NOTEWORTHY

Fast Fashion and the Future of Retailing

Thematic investing involves capitalizing on secular trends, disruptive innovations and economic forces that are reshaping the world. Of particular interest are investments that are at the intersection of multiple themes. Two of our more expansive themes are next-generation technologies and the urbanization of wealth. Both have lead us to study changes in consumer spending, retailing and the retail supply chain (see “Finding Opportunity in Disruptive Change: Retailing and its Supply Chain”). We observed: 

“Next generation automation is allowing consumer goods companies to speed time to market. Apparel companies today typically place orders as much as a year in advance – which doesn’t align well with constant demand for current fashion and customizable options. Nike says that the inability to react quickly to demand signals can result in hundreds of millions of dollars of lost profits. Today, most footwear and clothing are produced in Asia by a multitude of contractors and subcontractors. A shirt might be stitched in one factory from cloth woven, dyed and cut in three separate factories owned by three different companies, with time between each step of production. This system evolved to cut labor costs, which in Asia can be as little as one-tenth the labor cost in the U.S. Automation makes it possible to locate production closer to the end consumer. While labor costs in developed markets are higher, the cost is more than offset by reduced transportation costs, faster time to market and the need for fewer workers.” 

Advances in retail automation and the buying preferences of wealthy consumers concentrated in and around urban areas have contributed to “fast-fashion”. Fast fashion describes clothing designs that move quickly from catwalks and celebrities to retail stores, allowing mainstream consumers to purchase trendy clothing at affordable prices. 

Fast fashion is a boon for retailers because constant introduction of new items encourages more frequent store visits which result in more purchases. The speed of fast fashion helps retailers avoid markdowns and preserve margins. Instead of replenishing stock, companies replace sold out items with new items. As a result, shoppers tend to purchase an item when they see it, with scant regard to price, knowing it won’t be available for long.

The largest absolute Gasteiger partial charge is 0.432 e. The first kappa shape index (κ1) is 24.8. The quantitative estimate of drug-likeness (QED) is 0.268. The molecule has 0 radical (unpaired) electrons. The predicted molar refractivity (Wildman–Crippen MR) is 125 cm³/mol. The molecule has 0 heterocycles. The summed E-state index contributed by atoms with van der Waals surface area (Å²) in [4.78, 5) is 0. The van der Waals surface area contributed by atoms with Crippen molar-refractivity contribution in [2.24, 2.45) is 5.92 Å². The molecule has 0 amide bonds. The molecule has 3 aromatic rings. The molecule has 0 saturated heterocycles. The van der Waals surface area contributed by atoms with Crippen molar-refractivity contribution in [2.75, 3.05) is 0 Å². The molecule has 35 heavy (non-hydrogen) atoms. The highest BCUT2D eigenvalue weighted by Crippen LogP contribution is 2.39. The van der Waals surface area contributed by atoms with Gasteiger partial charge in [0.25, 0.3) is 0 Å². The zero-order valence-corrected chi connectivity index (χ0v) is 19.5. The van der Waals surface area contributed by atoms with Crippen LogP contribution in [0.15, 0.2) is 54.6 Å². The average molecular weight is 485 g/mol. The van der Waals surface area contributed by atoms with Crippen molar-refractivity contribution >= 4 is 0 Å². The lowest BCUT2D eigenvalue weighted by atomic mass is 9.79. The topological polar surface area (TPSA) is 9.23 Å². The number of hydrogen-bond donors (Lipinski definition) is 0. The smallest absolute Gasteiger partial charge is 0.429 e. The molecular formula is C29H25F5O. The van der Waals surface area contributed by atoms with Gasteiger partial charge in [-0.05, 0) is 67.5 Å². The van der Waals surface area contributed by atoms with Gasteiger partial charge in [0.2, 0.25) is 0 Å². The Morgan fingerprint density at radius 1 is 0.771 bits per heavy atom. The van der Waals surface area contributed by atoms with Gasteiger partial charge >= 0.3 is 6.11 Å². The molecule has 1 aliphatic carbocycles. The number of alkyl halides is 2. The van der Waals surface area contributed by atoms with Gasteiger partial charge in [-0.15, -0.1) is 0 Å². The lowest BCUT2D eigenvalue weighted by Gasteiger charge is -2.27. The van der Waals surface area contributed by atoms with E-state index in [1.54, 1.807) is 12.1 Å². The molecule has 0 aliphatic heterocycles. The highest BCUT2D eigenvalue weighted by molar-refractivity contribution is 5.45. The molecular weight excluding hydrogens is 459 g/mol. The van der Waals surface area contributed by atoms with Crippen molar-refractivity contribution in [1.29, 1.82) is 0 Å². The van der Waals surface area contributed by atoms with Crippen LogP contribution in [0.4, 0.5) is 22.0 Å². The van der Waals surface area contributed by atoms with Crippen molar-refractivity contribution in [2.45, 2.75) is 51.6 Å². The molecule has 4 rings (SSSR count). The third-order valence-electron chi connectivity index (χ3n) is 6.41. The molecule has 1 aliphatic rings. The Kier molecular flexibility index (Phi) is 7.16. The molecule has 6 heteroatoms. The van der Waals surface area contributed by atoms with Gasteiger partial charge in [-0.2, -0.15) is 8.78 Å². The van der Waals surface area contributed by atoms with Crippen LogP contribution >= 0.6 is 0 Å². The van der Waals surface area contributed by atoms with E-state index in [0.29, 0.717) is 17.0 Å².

Fast fashion retailing, made possible by innovations in supply chain management, is challenging traditional fashion line retailers who typically introduce new items on a seasonal basis. 

Our research in this area lead us to Inditex, a world leader in the design, manufacture and distribution of apparel. We believe this Spanish retailer has achieved a competitive advantage in the global fashion industry through its investments in technology and integration of its supply chain. Inditex is the largest fashion group in the world with eight brands and 7,490 stores in 202 markets. It’s largest, first and best known brand, Zara, was established in 1975. 

  • Ninety-five percent of Inditex items are produced in regional clusters of suppliers and manufacturers. Inditex owns 12 factories and within the regional clusters, Inditex obtains preferential treatment from non-owned factories given its scale and leverage. 
  • An essential element of the supply chain is a distribution center known as “The Cube.” The Cube is a vast warehouse in Spain connected to various manufacturing sites by a 124 mile network of high-speed monorails. 
  • Zara has several set garment designs which are recycled allowing for faster design times, cost efficient production and tight quality controls. 
  • A typical retailer has committed to and manufactured up to 80% of a seasonal line before the start of a season, while Zara has committed to only 50-60% of a line. 
  • Zara can take a design from runway to a store in the U.S. in 25 days. Other retailers take up to six months. 
  • Items arrive at stores ironed, on hangers, tagged with RFID chips, labeled and priced. Inditex was an early adopter of RFID for inventory tracking. All Zara items were tagged beginning in 2015 and, almost all items of Inditex’s other brands were RFID tagged by the end of 2018. 
  • Each Zara store receives two deliveries per week on the same day at the same time. Customers know when to visit stores based upon the delivery schedule. Items can be delivered to customers and stores in Europe within 36 hours of an order being placed and to the rest of the world within 48 hours. 
  • The average “high street” Spanish retailer expects a customer to visit three times a year. Zara expects the average customer to visit 17 times a year. 
  • A typical retailer sells 60-70% of its items at full price with unsold items accounting for 17-20% of inventory. In contrast, 85% of Zara items sell at full price with unsold items accounting for only 10% of inventory. 
  • In a unique inventory management system, Zara retail stores serve as alternative fulfillment centers for online orders when warehouses are out of a particular item, or if it provides more timely and cost-efficient fulfillment. In fact, Zara is now delivering more online orders from stores than warehouses. 

In 2018, Inditex generated three times higher same-store sales growth, 20% higher inventory turnover and 30% higher gross margins than industry averages. We believe Inditex has created a globally integrated business model that is the future of retail.